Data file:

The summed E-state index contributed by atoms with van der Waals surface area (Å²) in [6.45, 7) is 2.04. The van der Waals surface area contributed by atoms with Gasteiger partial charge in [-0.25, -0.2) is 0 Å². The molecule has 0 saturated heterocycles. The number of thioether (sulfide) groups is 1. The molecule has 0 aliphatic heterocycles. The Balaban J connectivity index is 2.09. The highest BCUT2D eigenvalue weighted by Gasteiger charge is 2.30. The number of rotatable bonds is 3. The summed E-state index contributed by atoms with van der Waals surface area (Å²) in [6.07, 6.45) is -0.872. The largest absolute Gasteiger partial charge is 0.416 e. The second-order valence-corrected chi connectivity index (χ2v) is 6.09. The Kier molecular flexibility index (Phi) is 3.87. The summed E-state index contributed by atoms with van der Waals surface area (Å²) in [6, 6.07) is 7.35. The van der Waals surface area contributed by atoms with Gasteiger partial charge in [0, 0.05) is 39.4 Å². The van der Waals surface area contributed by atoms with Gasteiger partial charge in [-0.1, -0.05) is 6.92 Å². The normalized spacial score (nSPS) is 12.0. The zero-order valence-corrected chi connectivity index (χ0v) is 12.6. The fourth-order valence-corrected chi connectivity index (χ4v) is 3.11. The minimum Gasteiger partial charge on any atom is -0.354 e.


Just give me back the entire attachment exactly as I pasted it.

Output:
The summed E-state index contributed by atoms with van der Waals surface area (Å²) in [6.45, 7) is 2.04. The van der Waals surface area contributed by atoms with Gasteiger partial charge in [-0.25, -0.2) is 0 Å². The molecule has 0 saturated heterocycles. The number of thioether (sulfide) groups is 1. The molecule has 0 aliphatic heterocycles. The Balaban J connectivity index is 2.09. The highest BCUT2D eigenvalue weighted by Gasteiger charge is 2.30. The number of rotatable bonds is 3. The summed E-state index contributed by atoms with van der Waals surface area (Å²) in [6.07, 6.45) is -0.872. The largest absolute Gasteiger partial charge is 0.416 e. The second-order valence-corrected chi connectivity index (χ2v) is 6.09. The Kier molecular flexibility index (Phi) is 3.87. The summed E-state index contributed by atoms with van der Waals surface area (Å²) in [6, 6.07) is 7.35. The van der Waals surface area contributed by atoms with Gasteiger partial charge in [0, 0.05) is 39.4 Å². The van der Waals surface area contributed by atoms with Gasteiger partial charge in [-0.1, -0.05) is 6.92 Å². The normalized spacial score (nSPS) is 12.0. The zero-order valence-corrected chi connectivity index (χ0v) is 12.6. The fourth-order valence-corrected chi connectivity index (χ4v) is 3.11. The minimum Gasteiger partial charge on any atom is -0.354 e.